On January 12, 2021, amendments to the protocol in the German-UK income tax treaty were signed. The key points of the amendment of the German-UK income tax treaty are
- the introduction of a new provision in targeting treaty abuse; and
- the revision of the permanent establishment standard by introducing the anti-fragmentation rule.
Global businesses need to therefore be aware of the following:
Background of new anti-tax avoidance measures
In 2015, the OECD created an action plan covering 15 points. It provided governments with the domestic and international legal instruments to combat base erosion and profit shifting (BEPS). These included new or reinforced international standards to help countries to tackle BEPS. Their aim was to improve the coherence of international tax rules, to reinforce their focus on economic substance, and to ensure a more transparent tax environment.
At the time, when it came to treaty abuse, a minimum standard was agreed on which it was ensured that treaty benefits were (and are) only granted to those who merit them. Moreover, the definition of what constitutes a permanent establishment was modified. One presumes, this was done to better reflect the reality of business.
Some of the anti-tax avoidance measures are directly relevant; such as the guidance on transfer pricing as soon as the new OECD transfer pricing guidelines are applicable in the relevant country. Yet, many of these measures need national lawmakers to actually implement them or to amend income tax treaties.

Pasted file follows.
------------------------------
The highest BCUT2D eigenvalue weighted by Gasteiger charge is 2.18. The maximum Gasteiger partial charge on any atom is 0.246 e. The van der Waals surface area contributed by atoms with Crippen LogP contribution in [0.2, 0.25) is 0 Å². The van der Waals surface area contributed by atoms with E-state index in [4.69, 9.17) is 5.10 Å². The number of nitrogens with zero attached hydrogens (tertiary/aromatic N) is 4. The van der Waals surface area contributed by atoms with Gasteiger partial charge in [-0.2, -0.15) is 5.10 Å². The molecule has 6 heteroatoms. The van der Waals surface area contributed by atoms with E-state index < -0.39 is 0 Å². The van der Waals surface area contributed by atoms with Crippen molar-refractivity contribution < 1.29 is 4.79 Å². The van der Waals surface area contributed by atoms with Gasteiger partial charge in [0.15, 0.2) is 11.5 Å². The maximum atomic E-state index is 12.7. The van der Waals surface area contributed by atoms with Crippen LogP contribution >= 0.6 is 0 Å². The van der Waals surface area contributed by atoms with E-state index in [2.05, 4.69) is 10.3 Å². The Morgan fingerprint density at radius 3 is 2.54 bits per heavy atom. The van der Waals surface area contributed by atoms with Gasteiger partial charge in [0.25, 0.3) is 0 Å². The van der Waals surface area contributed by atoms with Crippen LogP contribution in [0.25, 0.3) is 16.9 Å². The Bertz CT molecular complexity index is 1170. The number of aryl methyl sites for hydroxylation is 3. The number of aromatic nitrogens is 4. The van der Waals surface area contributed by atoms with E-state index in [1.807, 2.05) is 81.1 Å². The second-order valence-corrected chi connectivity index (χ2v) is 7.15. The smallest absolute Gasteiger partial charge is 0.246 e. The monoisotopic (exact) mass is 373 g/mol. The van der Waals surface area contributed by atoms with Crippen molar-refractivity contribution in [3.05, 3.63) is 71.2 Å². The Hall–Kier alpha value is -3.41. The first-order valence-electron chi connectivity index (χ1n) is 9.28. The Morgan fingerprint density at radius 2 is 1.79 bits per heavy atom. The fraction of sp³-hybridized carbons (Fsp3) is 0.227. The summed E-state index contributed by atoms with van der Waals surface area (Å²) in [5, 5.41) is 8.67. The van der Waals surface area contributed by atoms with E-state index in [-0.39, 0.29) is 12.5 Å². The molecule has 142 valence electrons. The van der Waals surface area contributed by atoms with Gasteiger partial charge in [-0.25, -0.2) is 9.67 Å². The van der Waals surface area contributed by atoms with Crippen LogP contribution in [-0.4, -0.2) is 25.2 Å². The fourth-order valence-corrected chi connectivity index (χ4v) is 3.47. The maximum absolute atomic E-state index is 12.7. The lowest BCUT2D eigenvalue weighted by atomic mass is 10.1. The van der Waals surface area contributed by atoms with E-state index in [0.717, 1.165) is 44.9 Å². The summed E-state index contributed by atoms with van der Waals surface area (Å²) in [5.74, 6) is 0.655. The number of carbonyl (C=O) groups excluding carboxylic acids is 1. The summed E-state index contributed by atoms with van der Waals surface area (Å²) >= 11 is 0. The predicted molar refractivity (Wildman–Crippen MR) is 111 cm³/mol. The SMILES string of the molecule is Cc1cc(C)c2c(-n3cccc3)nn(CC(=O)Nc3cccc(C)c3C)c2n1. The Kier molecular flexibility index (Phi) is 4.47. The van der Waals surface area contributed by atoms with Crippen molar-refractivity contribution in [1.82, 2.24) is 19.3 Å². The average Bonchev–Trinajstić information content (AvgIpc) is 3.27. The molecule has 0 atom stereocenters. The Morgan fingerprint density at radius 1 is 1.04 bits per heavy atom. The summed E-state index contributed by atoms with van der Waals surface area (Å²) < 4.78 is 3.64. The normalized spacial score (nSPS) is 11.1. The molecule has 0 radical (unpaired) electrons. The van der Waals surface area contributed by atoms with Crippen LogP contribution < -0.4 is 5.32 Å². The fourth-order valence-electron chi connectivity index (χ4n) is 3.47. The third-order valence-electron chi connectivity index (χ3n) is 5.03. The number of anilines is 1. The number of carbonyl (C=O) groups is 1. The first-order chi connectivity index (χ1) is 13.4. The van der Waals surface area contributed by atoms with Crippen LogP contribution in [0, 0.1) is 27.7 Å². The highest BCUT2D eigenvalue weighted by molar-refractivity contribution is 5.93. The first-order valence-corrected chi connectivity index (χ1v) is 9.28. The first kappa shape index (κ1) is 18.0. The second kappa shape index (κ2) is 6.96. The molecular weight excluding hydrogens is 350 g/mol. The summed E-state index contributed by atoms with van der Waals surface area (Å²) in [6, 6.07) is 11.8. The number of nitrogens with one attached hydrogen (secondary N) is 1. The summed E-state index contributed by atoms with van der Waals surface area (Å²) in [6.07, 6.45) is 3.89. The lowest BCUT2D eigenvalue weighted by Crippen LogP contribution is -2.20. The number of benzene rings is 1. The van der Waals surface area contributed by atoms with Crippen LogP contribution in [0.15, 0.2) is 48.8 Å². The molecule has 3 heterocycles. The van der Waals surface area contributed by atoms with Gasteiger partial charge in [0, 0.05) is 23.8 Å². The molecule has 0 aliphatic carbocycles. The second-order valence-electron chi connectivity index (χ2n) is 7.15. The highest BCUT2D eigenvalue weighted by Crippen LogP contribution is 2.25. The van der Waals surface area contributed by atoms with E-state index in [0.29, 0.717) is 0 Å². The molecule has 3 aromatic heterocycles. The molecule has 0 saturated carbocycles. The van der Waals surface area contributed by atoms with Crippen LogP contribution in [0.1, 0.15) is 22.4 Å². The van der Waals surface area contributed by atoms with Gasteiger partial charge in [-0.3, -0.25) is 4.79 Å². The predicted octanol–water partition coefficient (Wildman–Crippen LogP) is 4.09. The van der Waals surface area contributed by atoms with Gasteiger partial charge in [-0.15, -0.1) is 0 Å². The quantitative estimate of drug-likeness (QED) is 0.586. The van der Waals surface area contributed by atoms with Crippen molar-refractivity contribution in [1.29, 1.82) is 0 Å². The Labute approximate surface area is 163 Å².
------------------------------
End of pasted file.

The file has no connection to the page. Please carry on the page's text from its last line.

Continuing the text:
Implementation of the German-UK income tax treaty
In order to implement the new anti-tax avoidance measures in the area of treaty abuse, the OECD created the multilateral instrument (MLI). The purpose of the MLI is to facilitate the implementation of treaty-related anti-BEPS measures to avoid the lengthy process of re-negotiating and ratifying more than 3,000 treaties. To the surprise of many tax practitioners, many countries, whose commitments affect more than 1,100 income tax treaties, have signed the MLI. However, many countries have opted out of all but the minimum standards and/or have limited the number of covered income tax treaties.
Germany will apply the MLI in only around a dozen out of around 100 income tax treaties. Hence, Germany will not apply the MLI to many important income tax treaties, such as those with the Netherlands, the United Kingdom etc. Instead, Germany intends to amend the income tax treaties with those non-listed countries on a bilateral basis.
This brings us to January 12, 2021 when the amendment protocol to the German-UK income tax treaty was signed. It will come into force on January 1, 2022 if the instruments of ratification are exchanged this year.
In order to prevent treaty abuse, the treaty partners have agreed on the following amendments to the German-UK income tax treaty. First, the German-UK income tax treaty will be amended to include the following preamble text:
“Intending to eliminate double taxation with respect to taxes on income and on capital without creating opportunities for non-taxation or reduced taxation through tax evasion or avoidance (including through treaty-shopping arrangements aimed at obtaining reliefs provided in this Convention for the indirect benefit of residents of third States);”
Moreover, the German-UK income tax treaty will be amended to include a principal purpose test (the “PPT”). The PPT is stipulated in Article 30A of the new treaty. It targets transactions and arrangements based on subjective criteria. It is not a substance test but refers to the purpose of an arrangement or transaction. The PPT reads as follows: